L’urodynamique permet-elle une meilleure compréhension des troubles mictionnels des patientes de plus de 80 ans ?

25 mars 2018

Auteurs : F.A. Valentini, B.G. Marti, G. Robain
Référence : Prog Urol, 2018, 4, 28, 230-235




 




Introduction


Population ageing is a phenomenon affecting the entire planet. It is the result of better management and early detection of health problems, and lifestyle improvement. The population over 60 years old is the fastest growing on. In France, people over 80 years represent 5.8% of the population (3.76 millions), 65% (2.44 millions) of whom are women [1].


One significant consequence is an increasing number of women older than 80 years complaining of lower urinary tract symptoms (LUTS); this increase is mostly due to the awareness of the consequences on daily life of LUT dysfunction (LUTD) [2, 3, 4, 5, 6]. More and more elderly women live at home, perform daily tasks, take an active part in society and play sport.


Another characteristic of that older population is that a better management of neurological disease induces a not negligible sub-population with that clinical condition [7].


Normal age related changes are observed in the structure of both detrusor and urethra. Consequences are an increased occurrence in storage symptoms (frequency, urgency, nocturia) and in voiding symptoms (hesitancy, complete or incomplete retention, incomplete voiding) [8].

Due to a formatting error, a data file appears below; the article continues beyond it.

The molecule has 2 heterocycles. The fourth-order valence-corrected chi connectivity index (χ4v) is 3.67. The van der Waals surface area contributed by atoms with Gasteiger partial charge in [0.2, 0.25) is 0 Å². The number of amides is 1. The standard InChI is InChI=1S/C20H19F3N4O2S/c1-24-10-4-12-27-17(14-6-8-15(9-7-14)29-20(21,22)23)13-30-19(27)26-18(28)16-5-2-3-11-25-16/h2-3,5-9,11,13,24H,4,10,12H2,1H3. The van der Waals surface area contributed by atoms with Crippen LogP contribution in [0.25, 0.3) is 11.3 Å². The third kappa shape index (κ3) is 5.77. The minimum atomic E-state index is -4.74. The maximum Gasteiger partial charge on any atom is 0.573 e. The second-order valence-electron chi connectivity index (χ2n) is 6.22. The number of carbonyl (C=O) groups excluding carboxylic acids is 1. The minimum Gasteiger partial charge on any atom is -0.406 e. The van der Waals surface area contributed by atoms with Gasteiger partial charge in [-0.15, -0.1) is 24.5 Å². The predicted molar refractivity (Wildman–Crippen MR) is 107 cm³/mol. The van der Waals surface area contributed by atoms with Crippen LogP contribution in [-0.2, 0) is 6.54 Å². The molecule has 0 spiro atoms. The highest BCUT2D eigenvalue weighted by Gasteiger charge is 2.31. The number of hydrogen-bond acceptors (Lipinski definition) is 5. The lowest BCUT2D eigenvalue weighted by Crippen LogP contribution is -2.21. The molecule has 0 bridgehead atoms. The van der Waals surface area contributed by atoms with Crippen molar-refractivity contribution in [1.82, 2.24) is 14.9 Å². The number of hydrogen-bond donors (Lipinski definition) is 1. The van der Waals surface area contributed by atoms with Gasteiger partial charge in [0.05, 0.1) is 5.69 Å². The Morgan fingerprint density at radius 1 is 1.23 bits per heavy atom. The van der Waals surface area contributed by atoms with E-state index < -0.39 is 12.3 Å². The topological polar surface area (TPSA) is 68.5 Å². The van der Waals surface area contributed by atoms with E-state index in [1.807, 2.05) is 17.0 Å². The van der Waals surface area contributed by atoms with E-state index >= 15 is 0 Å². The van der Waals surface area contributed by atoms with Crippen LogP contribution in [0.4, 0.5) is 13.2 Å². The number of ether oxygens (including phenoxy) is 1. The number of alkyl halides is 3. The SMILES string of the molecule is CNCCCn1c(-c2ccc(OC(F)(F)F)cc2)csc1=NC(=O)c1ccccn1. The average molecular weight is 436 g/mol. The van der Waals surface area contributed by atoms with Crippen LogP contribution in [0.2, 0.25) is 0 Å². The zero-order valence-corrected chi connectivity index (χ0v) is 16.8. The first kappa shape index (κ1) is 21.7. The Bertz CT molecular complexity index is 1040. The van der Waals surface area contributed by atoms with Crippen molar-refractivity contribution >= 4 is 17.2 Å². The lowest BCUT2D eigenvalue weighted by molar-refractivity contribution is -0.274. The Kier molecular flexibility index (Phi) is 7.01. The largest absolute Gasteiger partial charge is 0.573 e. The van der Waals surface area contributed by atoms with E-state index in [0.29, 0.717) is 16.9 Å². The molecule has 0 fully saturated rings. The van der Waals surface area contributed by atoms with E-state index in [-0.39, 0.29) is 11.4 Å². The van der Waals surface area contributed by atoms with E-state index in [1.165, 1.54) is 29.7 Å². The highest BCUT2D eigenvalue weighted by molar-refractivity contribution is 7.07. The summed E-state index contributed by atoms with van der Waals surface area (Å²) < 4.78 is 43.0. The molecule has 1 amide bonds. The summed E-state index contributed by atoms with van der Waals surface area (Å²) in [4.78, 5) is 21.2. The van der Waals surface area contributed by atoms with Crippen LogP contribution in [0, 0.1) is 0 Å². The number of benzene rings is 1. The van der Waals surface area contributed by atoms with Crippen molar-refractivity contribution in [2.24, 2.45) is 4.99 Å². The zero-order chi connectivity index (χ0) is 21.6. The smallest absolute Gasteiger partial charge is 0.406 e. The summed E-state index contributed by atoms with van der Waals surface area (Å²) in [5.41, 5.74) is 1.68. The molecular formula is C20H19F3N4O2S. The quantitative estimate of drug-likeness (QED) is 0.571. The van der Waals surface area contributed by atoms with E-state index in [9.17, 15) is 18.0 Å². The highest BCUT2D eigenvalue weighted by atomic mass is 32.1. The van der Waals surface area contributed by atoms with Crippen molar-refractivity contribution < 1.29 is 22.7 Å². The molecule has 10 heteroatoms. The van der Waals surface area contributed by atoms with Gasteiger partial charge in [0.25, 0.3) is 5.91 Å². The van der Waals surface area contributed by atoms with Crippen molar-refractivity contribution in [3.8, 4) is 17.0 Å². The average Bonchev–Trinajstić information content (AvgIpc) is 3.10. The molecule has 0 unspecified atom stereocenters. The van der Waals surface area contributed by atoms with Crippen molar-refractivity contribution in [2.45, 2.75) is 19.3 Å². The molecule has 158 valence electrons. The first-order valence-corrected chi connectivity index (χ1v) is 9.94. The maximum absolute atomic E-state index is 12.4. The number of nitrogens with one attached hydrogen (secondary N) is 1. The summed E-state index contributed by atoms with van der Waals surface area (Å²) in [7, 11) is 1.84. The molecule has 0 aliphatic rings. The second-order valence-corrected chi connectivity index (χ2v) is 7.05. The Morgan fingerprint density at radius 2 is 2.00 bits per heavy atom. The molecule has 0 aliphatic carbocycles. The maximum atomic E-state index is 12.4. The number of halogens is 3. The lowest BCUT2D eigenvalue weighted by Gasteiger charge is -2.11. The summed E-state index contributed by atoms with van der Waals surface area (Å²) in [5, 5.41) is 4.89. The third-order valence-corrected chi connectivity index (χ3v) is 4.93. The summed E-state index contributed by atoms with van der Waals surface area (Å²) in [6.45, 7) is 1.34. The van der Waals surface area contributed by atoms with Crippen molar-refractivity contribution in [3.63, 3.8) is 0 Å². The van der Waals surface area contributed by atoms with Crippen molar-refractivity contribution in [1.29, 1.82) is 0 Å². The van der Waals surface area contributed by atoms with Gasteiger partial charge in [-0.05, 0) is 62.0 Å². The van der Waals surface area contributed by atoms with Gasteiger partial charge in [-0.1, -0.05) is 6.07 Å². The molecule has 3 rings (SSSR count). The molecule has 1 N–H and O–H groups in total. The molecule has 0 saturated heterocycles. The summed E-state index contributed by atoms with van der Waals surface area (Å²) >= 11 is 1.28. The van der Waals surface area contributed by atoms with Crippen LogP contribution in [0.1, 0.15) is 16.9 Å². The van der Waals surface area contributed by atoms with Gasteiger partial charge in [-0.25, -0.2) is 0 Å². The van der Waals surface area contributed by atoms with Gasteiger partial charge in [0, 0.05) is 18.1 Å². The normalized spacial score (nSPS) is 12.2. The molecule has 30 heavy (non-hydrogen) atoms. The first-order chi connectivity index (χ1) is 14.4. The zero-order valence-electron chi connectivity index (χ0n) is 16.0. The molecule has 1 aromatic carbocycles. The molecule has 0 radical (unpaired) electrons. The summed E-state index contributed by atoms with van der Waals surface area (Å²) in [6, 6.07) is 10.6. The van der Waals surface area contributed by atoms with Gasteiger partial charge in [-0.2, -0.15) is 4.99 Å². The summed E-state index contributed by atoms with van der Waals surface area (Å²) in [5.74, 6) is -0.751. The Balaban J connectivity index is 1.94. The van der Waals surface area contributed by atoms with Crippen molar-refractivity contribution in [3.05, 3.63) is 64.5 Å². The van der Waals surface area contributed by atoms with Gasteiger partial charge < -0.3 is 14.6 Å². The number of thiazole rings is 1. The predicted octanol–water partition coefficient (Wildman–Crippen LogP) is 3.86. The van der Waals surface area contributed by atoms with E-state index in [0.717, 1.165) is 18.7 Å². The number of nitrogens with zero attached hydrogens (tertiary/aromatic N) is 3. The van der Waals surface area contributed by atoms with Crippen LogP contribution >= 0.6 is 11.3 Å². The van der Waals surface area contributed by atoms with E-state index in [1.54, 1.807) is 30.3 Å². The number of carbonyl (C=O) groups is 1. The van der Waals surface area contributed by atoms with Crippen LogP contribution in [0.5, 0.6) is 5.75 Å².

Storage symptoms are the most common complaint and detrusor overactivity (DO) the more frequent evoked cause [9]. However, LUT symptoms and urodynamic diagnosis do not necessarily correlate [10] as combination of storage and voiding dysfunction is frequently observed in older people as in detrusor hyperactivity with impaired contractility (DHIC) [11, 12]. This lack of correlation between symptoms and diagnosis may also result from multifactorial conditions: co-morbidities, polymedication and its side effects.


Moreover, despite the old age and the increasing number of co-morbidities, urodynamic study is currently performed to diagnose the cause of LUTS.


Our purpose was to evaluate the contribution and usefulness of urodynamics to the diagnosis and management of LUTD in an oldest female population.


Materials and methods


Retrospectively, a database comprising 169 urodynamic studies of consecutive women, aged≥80 years old (83.8±3.4 years) range [80-93 years], with symptoms and signs of lower urinary tract dysfunction was used for analysis. These women were referred for urodynamic assessment, some for advice about previous or recommended treatment, others, only for urodynamic diagnosis of LUTD by their referring physician.


Sub-populations were respectively 124 non-neurological (mean age 83.8±3.4 years) and 45 neurological (mean age 83.5±3.2 years) women. Age range was the same in the whole population and in each sub population. Non-neurological women had no past history of neurological disease and normal neurological examination before urodynamic, neurological women had known neurological disease. Each file comprised demographic data, medical history, bladder diary for three days, medications, urodynamic parameters and diagnosis, and proposed management.


Exclusion criteria were advanced cognitive impairment (MMSE≤20) and/or severe mobility impairment (inability to settle on the urodynamic table). All women were mobile and cooperated for urodynamics.